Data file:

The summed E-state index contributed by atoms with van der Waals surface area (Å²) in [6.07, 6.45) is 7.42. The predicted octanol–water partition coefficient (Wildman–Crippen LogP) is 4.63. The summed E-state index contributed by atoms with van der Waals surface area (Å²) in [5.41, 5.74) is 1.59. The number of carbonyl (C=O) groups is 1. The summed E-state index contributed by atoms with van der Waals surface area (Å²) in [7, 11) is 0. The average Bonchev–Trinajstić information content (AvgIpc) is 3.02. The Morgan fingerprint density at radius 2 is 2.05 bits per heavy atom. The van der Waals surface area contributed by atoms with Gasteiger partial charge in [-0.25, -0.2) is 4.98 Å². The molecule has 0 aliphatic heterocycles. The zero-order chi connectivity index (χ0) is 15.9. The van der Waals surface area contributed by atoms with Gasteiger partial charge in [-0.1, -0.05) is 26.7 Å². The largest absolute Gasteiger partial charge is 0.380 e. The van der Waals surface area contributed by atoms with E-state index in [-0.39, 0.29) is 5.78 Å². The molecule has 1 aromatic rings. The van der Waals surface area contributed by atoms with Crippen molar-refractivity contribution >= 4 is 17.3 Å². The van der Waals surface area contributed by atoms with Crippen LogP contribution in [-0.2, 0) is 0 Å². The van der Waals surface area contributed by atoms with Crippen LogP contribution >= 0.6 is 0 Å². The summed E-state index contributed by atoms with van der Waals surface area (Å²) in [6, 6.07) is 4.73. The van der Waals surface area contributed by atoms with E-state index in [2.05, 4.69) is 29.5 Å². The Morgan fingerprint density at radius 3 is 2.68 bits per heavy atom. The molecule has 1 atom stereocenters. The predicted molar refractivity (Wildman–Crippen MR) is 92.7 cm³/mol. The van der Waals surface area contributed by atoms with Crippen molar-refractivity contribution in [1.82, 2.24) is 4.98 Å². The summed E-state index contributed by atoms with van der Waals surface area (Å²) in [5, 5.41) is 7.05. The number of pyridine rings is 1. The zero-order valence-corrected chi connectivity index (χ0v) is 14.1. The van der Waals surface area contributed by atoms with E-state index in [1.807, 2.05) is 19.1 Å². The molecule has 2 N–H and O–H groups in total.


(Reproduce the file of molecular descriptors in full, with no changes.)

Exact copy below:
The summed E-state index contributed by atoms with van der Waals surface area (Å²) in [6.07, 6.45) is 7.42. The predicted octanol–water partition coefficient (Wildman–Crippen LogP) is 4.63. The summed E-state index contributed by atoms with van der Waals surface area (Å²) in [5.41, 5.74) is 1.59. The number of carbonyl (C=O) groups is 1. The summed E-state index contributed by atoms with van der Waals surface area (Å²) in [7, 11) is 0. The average Bonchev–Trinajstić information content (AvgIpc) is 3.02. The Morgan fingerprint density at radius 2 is 2.05 bits per heavy atom. The van der Waals surface area contributed by atoms with Gasteiger partial charge in [-0.25, -0.2) is 4.98 Å². The molecule has 0 aliphatic heterocycles. The zero-order chi connectivity index (χ0) is 15.9. The van der Waals surface area contributed by atoms with Gasteiger partial charge in [-0.1, -0.05) is 26.7 Å². The largest absolute Gasteiger partial charge is 0.380 e. The van der Waals surface area contributed by atoms with E-state index in [-0.39, 0.29) is 5.78 Å². The molecule has 1 aromatic rings. The van der Waals surface area contributed by atoms with Crippen molar-refractivity contribution >= 4 is 17.3 Å². The van der Waals surface area contributed by atoms with Crippen LogP contribution in [-0.2, 0) is 0 Å². The van der Waals surface area contributed by atoms with Crippen LogP contribution >= 0.6 is 0 Å². The summed E-state index contributed by atoms with van der Waals surface area (Å²) in [6, 6.07) is 4.73. The van der Waals surface area contributed by atoms with E-state index in [2.05, 4.69) is 29.5 Å². The Morgan fingerprint density at radius 3 is 2.68 bits per heavy atom. The molecule has 1 atom stereocenters. The predicted molar refractivity (Wildman–Crippen MR) is 92.7 cm³/mol. The van der Waals surface area contributed by atoms with Crippen molar-refractivity contribution in [1.82, 2.24) is 4.98 Å². The summed E-state index contributed by atoms with van der Waals surface area (Å²) in [5, 5.41) is 7.05. The number of pyridine rings is 1. The zero-order valence-corrected chi connectivity index (χ0v) is 14.1. The van der Waals surface area contributed by atoms with E-state index in [1.807, 2.05) is 19.1 Å². The molecule has 2 N–H and O–H groups in total.